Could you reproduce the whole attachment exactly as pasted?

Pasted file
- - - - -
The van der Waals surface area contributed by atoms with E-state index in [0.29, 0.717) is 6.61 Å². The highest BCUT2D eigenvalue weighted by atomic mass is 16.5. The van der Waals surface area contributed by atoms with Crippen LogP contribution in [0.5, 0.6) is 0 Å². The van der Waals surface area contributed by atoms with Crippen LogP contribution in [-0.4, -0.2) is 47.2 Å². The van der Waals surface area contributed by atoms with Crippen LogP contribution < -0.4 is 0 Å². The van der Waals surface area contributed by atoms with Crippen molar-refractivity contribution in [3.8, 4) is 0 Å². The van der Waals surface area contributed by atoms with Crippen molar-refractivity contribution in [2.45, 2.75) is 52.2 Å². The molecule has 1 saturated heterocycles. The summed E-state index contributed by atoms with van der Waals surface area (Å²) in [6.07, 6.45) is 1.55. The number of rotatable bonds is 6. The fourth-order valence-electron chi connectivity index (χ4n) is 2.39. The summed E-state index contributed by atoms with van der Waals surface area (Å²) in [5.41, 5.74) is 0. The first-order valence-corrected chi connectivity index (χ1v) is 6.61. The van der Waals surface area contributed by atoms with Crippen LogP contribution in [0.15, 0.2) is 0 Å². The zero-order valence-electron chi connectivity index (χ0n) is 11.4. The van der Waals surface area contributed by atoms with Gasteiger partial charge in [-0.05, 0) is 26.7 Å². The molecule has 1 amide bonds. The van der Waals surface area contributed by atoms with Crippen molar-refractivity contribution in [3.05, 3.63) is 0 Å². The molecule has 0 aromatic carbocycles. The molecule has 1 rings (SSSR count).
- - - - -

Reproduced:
The van der Waals surface area contributed by atoms with E-state index in [0.29, 0.717) is 6.61 Å². The highest BCUT2D eigenvalue weighted by atomic mass is 16.5. The van der Waals surface area contributed by atoms with Crippen LogP contribution in [0.5, 0.6) is 0 Å². The van der Waals surface area contributed by atoms with Crippen LogP contribution in [-0.4, -0.2) is 47.2 Å². The van der Waals surface area contributed by atoms with Crippen LogP contribution < -0.4 is 0 Å². The van der Waals surface area contributed by atoms with Crippen molar-refractivity contribution in [3.8, 4) is 0 Å². The van der Waals surface area contributed by atoms with Crippen molar-refractivity contribution in [2.45, 2.75) is 52.2 Å². The molecule has 1 saturated heterocycles. The summed E-state index contributed by atoms with van der Waals surface area (Å²) in [6.07, 6.45) is 1.55. The number of rotatable bonds is 6. The fourth-order valence-electron chi connectivity index (χ4n) is 2.39. The summed E-state index contributed by atoms with van der Waals surface area (Å²) in [5.41, 5.74) is 0. The first-order valence-corrected chi connectivity index (χ1v) is 6.61. The van der Waals surface area contributed by atoms with Crippen LogP contribution in [0.15, 0.2) is 0 Å². The zero-order valence-electron chi connectivity index (χ0n) is 11.4. The van der Waals surface area contributed by atoms with Gasteiger partial charge in [-0.05, 0) is 26.7 Å². The molecule has 1 amide bonds. The van der Waals surface area contributed by atoms with Crippen molar-refractivity contribution in [3.05, 3.63) is 0 Å². The molecule has 0 aromatic carbocycles. The molecule has 1 rings (SSSR count).